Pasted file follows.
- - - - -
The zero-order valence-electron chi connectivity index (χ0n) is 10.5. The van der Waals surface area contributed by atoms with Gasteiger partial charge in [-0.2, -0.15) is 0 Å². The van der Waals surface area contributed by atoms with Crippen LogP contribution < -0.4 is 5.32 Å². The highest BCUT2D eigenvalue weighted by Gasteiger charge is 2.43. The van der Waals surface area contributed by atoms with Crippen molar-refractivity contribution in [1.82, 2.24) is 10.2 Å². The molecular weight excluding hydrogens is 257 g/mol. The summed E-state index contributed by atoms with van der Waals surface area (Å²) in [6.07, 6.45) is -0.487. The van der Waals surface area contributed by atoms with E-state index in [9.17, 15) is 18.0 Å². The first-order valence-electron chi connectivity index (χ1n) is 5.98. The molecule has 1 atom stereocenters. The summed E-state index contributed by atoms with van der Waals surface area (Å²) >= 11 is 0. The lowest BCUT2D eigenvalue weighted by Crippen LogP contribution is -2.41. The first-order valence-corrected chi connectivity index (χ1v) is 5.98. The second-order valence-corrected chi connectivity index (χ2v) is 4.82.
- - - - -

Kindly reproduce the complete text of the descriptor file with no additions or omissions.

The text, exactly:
The zero-order valence-electron chi connectivity index (χ0n) is 10.5. The van der Waals surface area contributed by atoms with Gasteiger partial charge in [-0.2, -0.15) is 0 Å². The van der Waals surface area contributed by atoms with Crippen LogP contribution < -0.4 is 5.32 Å². The highest BCUT2D eigenvalue weighted by Gasteiger charge is 2.43. The van der Waals surface area contributed by atoms with Crippen molar-refractivity contribution in [1.82, 2.24) is 10.2 Å². The molecular weight excluding hydrogens is 257 g/mol. The summed E-state index contributed by atoms with van der Waals surface area (Å²) in [6.07, 6.45) is -0.487. The van der Waals surface area contributed by atoms with E-state index in [9.17, 15) is 18.0 Å². The first-order valence-electron chi connectivity index (χ1n) is 5.98. The molecule has 1 atom stereocenters. The summed E-state index contributed by atoms with van der Waals surface area (Å²) >= 11 is 0. The lowest BCUT2D eigenvalue weighted by Crippen LogP contribution is -2.41. The first-order valence-corrected chi connectivity index (χ1v) is 5.98. The second-order valence-corrected chi connectivity index (χ2v) is 4.82.